In Ecuador, an anti-monopoly law is likely to be passed this year; banking, media and food companies will likely be the most affected.
On September 13, 2011, Congress started to discuss an anti-monopoly law that seeks to combat corporate monopolies. The government claims that the law will reduce the economic power of 15 large corporations that dominate the domestic market. The proposed legislation will impose fines ranging from 8-10 percent of a transgressing firm's annual earnings, and up to $150,000 for individuals such as large corporate shareholders. The law is likely to be passed by the ruling party controlled Congress. Ecuador, Bolivia and Paraguay are the only countries in Latin America without an anti-monopoly law.
Business groups have accused the government of drafting the law in vague terms to facilitate the weakening of President Correa's enemies, particularly those in banking and the media sectors. Among the most controversial aspects of the law is the fact that it prohibits bank shareholders, with a bank ownership stake above 6 percent, from having other business assets outside the banking sector. Owners with participation above such threshold will be required to sell their assets in other businesses before the July 2012 deadline. Failure to do this, will allow the state to seize their bank shares with the objective of auctioning them. The same procedure will be applied to firms in the media sector. It is likely that the government will also discretionally use the law to coerce the private sector into supporting government objectives.
The law has been sent to Congress and the ruling-party controlled Congress will have to finalise its approval before 29 September. Major bank owners include Fidel Egas from Banco Pichincha, Guillermo Lasso from Banco Guayaquil and the Ejuri group, owner of Banco del Austro. Firms owned by banks or bank shareholders in the country range from construction and real estate to entertainment and warehousing. Food companies are also likely to be affected as the draft law aims to tackle hoarding and price speculation. Firms in the textile, water, and dairy sectors will be targeted too, as the government has warned that these sectors are currently dominated by a handful of companies.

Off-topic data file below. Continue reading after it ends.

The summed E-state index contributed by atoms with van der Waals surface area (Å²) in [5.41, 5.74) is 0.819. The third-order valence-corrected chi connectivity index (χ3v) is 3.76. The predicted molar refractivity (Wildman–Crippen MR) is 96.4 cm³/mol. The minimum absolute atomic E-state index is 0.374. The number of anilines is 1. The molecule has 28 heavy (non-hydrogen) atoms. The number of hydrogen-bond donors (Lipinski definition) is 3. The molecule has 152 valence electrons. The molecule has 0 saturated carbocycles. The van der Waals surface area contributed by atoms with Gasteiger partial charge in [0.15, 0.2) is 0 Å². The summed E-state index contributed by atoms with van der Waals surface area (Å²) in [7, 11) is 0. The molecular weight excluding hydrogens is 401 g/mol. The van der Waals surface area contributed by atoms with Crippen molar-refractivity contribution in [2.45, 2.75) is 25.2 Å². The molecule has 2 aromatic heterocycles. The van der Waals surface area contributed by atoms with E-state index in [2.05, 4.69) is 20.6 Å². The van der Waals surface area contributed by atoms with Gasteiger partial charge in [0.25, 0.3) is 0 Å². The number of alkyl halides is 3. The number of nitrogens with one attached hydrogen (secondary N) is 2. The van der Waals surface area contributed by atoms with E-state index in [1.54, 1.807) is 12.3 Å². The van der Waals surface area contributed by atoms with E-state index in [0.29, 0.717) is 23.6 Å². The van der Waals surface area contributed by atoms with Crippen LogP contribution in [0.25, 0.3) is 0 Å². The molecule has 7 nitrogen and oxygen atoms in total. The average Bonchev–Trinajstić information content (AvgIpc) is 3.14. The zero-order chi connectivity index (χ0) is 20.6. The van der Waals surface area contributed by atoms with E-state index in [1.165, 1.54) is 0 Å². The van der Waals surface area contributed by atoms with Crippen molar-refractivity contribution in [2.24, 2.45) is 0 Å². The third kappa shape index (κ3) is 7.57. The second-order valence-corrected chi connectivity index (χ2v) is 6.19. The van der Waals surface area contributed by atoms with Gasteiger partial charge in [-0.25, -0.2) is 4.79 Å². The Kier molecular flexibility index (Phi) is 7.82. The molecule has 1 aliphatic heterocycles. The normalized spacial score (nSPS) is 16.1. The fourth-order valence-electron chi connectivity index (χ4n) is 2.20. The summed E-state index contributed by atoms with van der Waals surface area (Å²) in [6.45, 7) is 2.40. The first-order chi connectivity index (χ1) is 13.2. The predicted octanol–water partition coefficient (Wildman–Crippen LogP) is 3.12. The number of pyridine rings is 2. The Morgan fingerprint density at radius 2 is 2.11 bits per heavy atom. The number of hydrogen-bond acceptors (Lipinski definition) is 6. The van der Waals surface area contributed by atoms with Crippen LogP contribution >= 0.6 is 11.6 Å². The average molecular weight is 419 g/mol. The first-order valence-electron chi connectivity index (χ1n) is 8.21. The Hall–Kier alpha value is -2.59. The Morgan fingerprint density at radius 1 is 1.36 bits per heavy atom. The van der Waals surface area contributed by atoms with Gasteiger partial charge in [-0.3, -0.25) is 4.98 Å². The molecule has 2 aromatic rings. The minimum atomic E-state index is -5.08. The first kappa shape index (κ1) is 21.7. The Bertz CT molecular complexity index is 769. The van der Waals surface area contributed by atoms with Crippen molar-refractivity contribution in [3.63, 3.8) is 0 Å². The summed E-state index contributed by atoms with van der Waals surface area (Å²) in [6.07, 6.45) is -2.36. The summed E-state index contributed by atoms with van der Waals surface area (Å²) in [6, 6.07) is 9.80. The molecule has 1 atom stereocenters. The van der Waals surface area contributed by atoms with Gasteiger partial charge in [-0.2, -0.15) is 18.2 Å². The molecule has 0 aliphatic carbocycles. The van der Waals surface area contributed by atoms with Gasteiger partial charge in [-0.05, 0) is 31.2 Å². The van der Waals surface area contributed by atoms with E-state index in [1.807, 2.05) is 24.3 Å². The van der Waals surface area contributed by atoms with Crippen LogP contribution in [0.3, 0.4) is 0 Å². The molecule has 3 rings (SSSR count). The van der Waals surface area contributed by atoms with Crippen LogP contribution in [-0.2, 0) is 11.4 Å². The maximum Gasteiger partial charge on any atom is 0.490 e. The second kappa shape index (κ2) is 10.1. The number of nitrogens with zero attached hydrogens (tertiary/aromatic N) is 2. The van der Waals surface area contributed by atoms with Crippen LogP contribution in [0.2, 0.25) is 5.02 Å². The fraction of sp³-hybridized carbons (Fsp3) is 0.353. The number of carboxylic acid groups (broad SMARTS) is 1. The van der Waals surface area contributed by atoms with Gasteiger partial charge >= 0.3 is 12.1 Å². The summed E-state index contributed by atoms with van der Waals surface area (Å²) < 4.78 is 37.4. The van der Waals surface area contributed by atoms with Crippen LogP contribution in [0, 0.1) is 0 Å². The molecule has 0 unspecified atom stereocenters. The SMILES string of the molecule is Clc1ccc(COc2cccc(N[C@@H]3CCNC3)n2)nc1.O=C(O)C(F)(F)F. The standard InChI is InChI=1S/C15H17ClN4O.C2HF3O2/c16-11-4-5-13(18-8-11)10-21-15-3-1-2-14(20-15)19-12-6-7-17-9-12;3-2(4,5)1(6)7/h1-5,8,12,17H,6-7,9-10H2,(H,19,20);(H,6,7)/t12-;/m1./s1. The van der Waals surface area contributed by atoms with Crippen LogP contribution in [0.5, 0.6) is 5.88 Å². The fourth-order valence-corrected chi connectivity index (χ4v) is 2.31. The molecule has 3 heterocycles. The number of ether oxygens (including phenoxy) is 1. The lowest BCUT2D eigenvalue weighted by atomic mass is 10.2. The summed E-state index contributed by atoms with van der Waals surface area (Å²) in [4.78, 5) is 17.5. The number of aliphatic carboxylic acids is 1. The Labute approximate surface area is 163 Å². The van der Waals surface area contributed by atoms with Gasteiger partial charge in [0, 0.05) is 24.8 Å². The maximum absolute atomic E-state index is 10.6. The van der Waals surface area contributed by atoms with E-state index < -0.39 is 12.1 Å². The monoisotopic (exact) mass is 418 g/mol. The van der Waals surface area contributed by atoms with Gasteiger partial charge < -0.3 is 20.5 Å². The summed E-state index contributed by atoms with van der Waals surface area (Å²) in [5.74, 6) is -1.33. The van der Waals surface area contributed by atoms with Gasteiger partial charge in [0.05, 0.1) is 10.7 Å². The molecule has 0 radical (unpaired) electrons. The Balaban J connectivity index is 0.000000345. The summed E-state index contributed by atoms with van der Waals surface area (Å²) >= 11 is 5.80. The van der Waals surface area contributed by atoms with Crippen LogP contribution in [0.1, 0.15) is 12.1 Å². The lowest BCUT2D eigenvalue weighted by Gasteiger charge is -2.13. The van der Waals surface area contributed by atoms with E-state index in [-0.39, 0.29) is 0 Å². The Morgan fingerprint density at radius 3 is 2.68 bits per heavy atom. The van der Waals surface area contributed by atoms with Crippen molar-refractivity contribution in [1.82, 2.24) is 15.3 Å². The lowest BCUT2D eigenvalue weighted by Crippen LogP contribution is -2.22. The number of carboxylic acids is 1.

BOLIVIA: TAX AND CONTRACT RISKS
In Bolivia, a new mining law is likely to pass before the end of 2011, increasing tax and contractual risks for firms such as Glencore.
On August 31, 2011, the Vice-Minister of Mining Hector Cordova confirmed that the government had started working on a new mining law. This law, which is currently being reviewed by a Congressional commission, will increase the mining royalty from the current 4 percent average to as much as 7 percent for gold, 6 percent for silver and 5 percent for other minerals such as lead, tin and zinc. The government is also seeking to impose a profit repatriation levy of 12.5 percent and an extra 2 percent export tax. With these changes, Bolivia is likely to join countries in Latin America such as Chile and Peru, which have also increased taxation on mining to benefit from high prices and obtain a greater share of profits. Bolivia's mining industry is currently booming with the sector accounting about 9 percent of GDP. Mining exports accumulated $4.8 billion in the first half of 2011, accounting for nearly 50 percent of the country's total exports.
Besides raising taxes, the law also modifies the current contractual regime. All of Bolivia's mining concessions were suspended in December 2010 to comply with the country's 2009 Constitution, which calls for greater state control over the sector. Existing operators were granted 'Special Transitory Authority' back then which permitted them to continue operating until the new contracts are drawn up based on this upcoming mining law. The old concession system will likely be fully discarded. The companies that operate in Bolivia will probably have to adopt what, according to Vice-Minister Cordova's declarations, is likely to be a service model or a joint venture with the state-owned mining company Comibol.
President Morales' Movement for Socialism party MAS enjoys a majority in Congress. This is likely to assure the swift passage of the law after the completion of its final draft version. Vice-Minister Hector Cordova has expressed that the government expects its enactment at least as early as October 31, on the anniversary of the 1952 mining nationalisation, or before the end of 2011. The new taxation and contractual changes are likely to affect firms operating in Bolivia such as Glencore's Sinchi Wayra subsidiary (Swiss), which the government threatened to nationalize in April 2011. Other firms that are likely to be affected include Pan American Silver's San Vicente Mine (Canadian), Coeur d'Alene San Bartolome silver mine (US), and Sumitomo's San Cristobal mine (Japanese).
These risk analyses were provided by specialist intelligence company Exclusive Analysis.